Shingles vs. Chickenpox: How Are They Connected?

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Shingles (varicella-zoster) and chickenpox (varicella) are infectious diseases that are both caused by the same virus called the herpes-zoster virus (HZV). Although some symptoms of chickenpox and shingles are similar, they are not considered the same illness.

Chickenpox is typically a childhood disease that is usually less severe than shingles. When a child gets chickenpox, the body fights off the symptoms of the virus, but the virus does not completely go away; it goes into the base of a nerve and stays there in a dormant stage for life. This is called latency. 

If the HZV virus becomes reactivated (changed from the latent state to an active state), it can cause shingles. If reactivation of the HZV (from the latent stage of chickenpox) occurs, it typically happens at about age 50 or older. That said, most people don't ever experience reactivation, and when they do, shingles is limited to one small area.

young child with chickenpox

Petko Ninov / Getty Images

Symptoms of Shingles vs. Chickenpox

Signs and Symptoms of Chickenpox

The symptoms of chickenpox usually last approximately four to seven days; the most common symptom is an itchy, painful rash with fluid-filled vesicles, or blisters, that turn into scabs. The rash often breaks out on the chest first, then it may spread to other areas of the body (including the back, face, eyelids, mouth, and even the genital area).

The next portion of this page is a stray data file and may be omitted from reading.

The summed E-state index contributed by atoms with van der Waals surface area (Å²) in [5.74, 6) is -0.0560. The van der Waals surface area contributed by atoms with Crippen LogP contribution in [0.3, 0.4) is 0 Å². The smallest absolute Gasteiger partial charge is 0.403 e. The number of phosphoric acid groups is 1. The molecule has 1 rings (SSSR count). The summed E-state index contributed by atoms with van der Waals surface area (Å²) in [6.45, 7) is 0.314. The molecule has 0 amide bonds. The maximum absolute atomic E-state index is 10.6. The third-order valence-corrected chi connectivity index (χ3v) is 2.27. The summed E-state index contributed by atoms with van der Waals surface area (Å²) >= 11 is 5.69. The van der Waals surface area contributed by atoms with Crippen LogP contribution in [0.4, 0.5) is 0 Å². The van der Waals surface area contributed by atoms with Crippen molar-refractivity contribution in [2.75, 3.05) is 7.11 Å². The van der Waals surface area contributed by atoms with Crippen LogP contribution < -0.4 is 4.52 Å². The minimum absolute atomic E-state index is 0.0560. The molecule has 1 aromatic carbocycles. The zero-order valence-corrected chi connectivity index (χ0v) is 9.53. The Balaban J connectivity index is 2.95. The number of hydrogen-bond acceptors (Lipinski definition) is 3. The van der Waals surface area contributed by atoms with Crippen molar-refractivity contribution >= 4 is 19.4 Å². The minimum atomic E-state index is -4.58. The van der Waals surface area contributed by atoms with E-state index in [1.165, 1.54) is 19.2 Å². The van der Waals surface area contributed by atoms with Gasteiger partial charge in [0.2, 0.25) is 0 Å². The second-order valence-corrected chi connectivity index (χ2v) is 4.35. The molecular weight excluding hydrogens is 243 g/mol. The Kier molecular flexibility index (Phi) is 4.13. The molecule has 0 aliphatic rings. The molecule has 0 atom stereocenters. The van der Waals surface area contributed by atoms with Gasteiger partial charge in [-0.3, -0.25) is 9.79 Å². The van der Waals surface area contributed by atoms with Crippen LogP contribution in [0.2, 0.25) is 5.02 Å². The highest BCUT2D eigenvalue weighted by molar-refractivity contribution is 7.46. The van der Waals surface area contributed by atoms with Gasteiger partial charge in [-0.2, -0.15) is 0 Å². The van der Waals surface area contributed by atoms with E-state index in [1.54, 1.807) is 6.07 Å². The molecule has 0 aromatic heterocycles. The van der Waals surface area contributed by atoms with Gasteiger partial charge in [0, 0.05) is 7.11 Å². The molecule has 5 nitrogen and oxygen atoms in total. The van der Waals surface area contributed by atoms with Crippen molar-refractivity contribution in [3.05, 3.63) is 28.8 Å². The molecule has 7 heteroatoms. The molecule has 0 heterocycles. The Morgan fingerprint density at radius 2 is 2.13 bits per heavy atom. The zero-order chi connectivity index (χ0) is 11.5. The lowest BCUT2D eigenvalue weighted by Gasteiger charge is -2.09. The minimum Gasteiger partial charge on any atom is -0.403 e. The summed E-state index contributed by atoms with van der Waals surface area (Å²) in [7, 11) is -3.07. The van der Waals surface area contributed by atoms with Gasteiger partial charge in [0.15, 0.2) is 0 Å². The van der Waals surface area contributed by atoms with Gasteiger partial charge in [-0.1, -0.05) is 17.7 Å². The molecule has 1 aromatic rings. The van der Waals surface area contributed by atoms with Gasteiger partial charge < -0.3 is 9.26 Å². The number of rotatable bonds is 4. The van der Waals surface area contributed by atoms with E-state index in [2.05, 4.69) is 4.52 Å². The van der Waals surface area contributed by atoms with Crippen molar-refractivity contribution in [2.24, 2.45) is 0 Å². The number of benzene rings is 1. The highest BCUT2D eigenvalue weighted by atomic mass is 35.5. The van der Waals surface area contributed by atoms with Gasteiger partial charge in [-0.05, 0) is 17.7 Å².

It typically takes about seven days for all the blisters to turn into scabs. Eventually, much of the skin may be entirely covered with blisters and scabs.

Symptoms that often occur a day or two before the rash starts to develop include:

  • Fatigue
  • Loss of appetite
  • Fever
  • Headache

Note: In children, the rash is usually the initial sign of the disease, and symptoms such as fatigue and loss of appetite often do not occur before the rash breaks out.

chickenpox symptoms

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Breakthrough Chickenpox

Breakthrough chickenpox develops when someone who has been vaccinated against chickenpox still contracts the virus. The symptoms are usually milder than they are in people who have not had a vaccine and may include:

  • Mild fever or no fever
  • Either no vesicles (blisters) or fewer vesicles
  • Shorter duration of illness

Signs and Symptoms of Shingles

Symptoms of shingles include:

  • Hypersensitive area of the skin where the rash is preparing to break out that may itch or feel tingly
  • Headache
  • Fatigue (may occur during the initial phase of shingles, before the rash occurs)
  • Rash that appears on the trunk of the body
  • Blisters that appear in clusters
  • Mild itching or discomfort from mild to intense pain
  • Vesicles turn yellow and begin to dry and crust over (approximately seven to 10 days after the initial breakout)

The rash that develops from shingles typically heals in two to four weeks, often leaving pigment changes and pitted scarring.

Who Is At Risk of Developing Shingles?

A widespread shingles outbreak usually occurs in people with a compromised immune system. 

Other Symptoms/Complications

The most common complication of shingles is a condition called postherpetic neuralgia (PHN), which involves pain that persists (more than 90 days after the onset of the rash) in the area where the rash once was. This pain can last for up to weeks, months, or sometimes even years.

As a person ages, the risk of having PHN after a shingles breakout increases.